In order to avoid interference with freedom of expression, the Commission has permitted broadcasters the greatest flexibility possible to determine which issues are of public concern and how balance can best be achieved. While a token expression of alternate points of view is not acceptable, the provision of equal time has never been required. In addition, the Commission does not prevent broadcasters from airing their personal points of view or beliefs on any subject, as long as the balance requirement is met in the overall programming of each licensee.
As previously stated in Public Notice CRTC 1983-112, the Commission acknowledges that there remains a "degree of controversy frequently associated with religious practices and beliefs". Accordingly, the Commission will continue to view religious matters to be of public concern. Those who broadcast religious programming have an obligation to offer differing views on matters of general public concern and, at the same time, must expose the audience to different points of view on religion itself.
In its 1983 policy, the Commission stated that it would be unlikely that a single-faith religious broadcaster would be able to achieve the latter obligation. The Commission therefore suggested a national, multifaith model that, through its ownership and participation structure, would foster balance and diversity among the different religious faiths in modern Canadian society. At the local level, the Commission considers that it may not be realistic in every case to expect broadcasters to implement such a model. It considers that local religious broadcasters can work within the existing flexible guidelines of the current balance policy in order to keep their audiences informed of differing perspectives on issues of importance, including religion itself, while addressing the particular needs of the communities they serve.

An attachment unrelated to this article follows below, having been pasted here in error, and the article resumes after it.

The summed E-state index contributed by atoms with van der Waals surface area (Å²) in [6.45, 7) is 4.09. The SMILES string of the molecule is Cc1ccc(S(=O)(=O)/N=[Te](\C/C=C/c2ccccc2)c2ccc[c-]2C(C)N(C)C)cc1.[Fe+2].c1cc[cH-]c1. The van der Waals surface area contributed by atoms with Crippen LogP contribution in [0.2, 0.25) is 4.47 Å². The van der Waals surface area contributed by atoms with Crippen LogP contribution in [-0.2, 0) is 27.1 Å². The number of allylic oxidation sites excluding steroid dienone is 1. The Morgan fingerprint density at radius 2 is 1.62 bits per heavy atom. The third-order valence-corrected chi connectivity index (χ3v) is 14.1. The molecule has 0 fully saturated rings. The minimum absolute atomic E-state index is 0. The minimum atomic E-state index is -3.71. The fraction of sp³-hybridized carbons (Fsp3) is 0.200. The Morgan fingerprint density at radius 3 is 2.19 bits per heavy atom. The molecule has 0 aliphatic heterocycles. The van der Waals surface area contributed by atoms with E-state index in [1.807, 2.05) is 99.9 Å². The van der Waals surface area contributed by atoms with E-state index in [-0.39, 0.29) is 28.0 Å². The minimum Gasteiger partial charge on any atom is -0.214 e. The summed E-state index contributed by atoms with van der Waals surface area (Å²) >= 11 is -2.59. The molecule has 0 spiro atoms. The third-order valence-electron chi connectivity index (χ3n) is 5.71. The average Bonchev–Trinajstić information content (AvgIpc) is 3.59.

3. Greater Flexibility For Discretionary Services
The Commission, by majority vote, has determined that the time is appropriate to extend even greater flexibility to licensees who wish to provide religious television services on a discretionary basis to subscribers of distribution undertakings. The two weeks of public hearings in the National Capital Region and in Winnipeg generated discussion about whether technologies such as digital compression and universal addressability are likely to challenge conventional perceptions of the scarcity of frequencies and role of broadcasting in society. Many of those who submitted comments were of the view that the expanded range of programming and more personalized selection that these technologies might offer the consumer will continue the trend to narrowcast or niche programming services paid for directly by the subscriber. Some parties speculated that such an environment of choice may eventually afford the Commission more flexibility in determining the most appropriate means of fulfilling the objectives of the Act with respect to balance.